Tin Building


Rendering of South Street Seaport Market by Skidmore, Owings & Merrill

Renderings Revealed for South Street Seaport’s New Market Building, in Lower Manhattan

A complete set of renderings have been revealed for the 75,000-square-foot New Market building in Lower Manhattan’s South Street Seaport. The construction is part of a massive undertaking by the Howard Hughes Corporation and Skidmore, Owings & Merrill in the South Street Seaport district. The community facility space will sit adjacent to the Pier 17 building and the Tin Building, which is currently being rebuilt and will reopen in early 2021.

Read More

Installation Begins on Tin Building’s Ornamental Fixtures in Seaport District

Work on the reconstruction of the historic Tin Building is making swift progress in the South Street Seaport District. Located on the rebuilt Pier 17 and next to the FDR Drive, the three-story steel-framed structure is being rebuilt 32 feet away from its original location and six feet higher above sea level. The 53,000-square-foot commercial project is designed by SHoP Architects and developed by the Howard Hughes Corporation, with Plaza Construction as the construction manager.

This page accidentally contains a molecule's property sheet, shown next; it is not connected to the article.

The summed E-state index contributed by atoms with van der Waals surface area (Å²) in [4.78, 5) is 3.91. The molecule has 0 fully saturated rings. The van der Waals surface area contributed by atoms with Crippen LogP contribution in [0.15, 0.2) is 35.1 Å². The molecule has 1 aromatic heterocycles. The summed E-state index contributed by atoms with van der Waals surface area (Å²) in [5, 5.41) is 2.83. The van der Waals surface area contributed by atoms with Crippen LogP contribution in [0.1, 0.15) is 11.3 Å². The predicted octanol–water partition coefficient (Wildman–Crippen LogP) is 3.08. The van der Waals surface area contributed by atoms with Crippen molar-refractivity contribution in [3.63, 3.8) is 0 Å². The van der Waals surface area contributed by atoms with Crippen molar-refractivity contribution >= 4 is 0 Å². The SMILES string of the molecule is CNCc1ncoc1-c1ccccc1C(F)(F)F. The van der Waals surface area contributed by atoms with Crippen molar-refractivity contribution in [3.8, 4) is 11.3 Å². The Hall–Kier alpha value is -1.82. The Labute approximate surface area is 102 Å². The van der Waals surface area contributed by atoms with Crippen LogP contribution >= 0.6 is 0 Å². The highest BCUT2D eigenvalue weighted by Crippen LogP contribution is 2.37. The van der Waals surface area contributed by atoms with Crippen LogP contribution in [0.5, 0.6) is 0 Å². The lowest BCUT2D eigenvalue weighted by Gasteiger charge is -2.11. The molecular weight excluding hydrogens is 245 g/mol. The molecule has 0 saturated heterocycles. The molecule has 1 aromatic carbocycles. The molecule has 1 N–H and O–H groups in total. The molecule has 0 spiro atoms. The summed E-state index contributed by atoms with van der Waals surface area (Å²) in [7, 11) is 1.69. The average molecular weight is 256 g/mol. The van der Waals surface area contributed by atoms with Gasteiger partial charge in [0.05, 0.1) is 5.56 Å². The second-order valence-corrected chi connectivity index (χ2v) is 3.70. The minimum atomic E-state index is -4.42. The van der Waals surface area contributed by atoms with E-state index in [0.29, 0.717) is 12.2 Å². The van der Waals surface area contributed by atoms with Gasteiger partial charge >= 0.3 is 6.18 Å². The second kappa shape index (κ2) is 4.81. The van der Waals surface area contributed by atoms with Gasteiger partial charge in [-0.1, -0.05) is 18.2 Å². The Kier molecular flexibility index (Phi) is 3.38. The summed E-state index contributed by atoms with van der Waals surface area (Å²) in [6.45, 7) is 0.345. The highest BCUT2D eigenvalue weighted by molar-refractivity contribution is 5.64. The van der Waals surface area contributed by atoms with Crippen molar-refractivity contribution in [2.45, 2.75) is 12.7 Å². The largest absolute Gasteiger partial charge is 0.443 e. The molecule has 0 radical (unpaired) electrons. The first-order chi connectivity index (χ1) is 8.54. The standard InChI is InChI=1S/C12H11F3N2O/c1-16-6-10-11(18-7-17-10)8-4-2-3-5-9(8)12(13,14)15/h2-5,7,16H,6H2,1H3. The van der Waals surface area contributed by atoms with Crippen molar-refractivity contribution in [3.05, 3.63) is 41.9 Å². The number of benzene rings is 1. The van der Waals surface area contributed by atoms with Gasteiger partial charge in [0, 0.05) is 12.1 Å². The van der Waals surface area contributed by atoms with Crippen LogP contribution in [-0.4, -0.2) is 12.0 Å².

Read More

The Tin Building’s Relocation And Reconstruction Taking Shape In South Street Seaport

The reconstruction of the landmarked Tin Building is making steady progress in Manhattan’s South Street Seaport District. The original structure, made mostly of a wooden frame featuring an exterior of corrugated metal sheets, suffered a major fire in 1995 and later weathered extensive flood damage from Hurricane Sandy in 2012. After approvals from the city’s Landmark Preservation Commission in 2016, the structure was carefully dismantled and is now being rebuilt 33 feet away from its original location, directly to the west of Pier 17. SHoP Architects is in charge of the design and renovations, while the Howard Hughes Corporation is the developer of the project. Plaza Construction is the construction manager for the property.

Read More

Fetching more...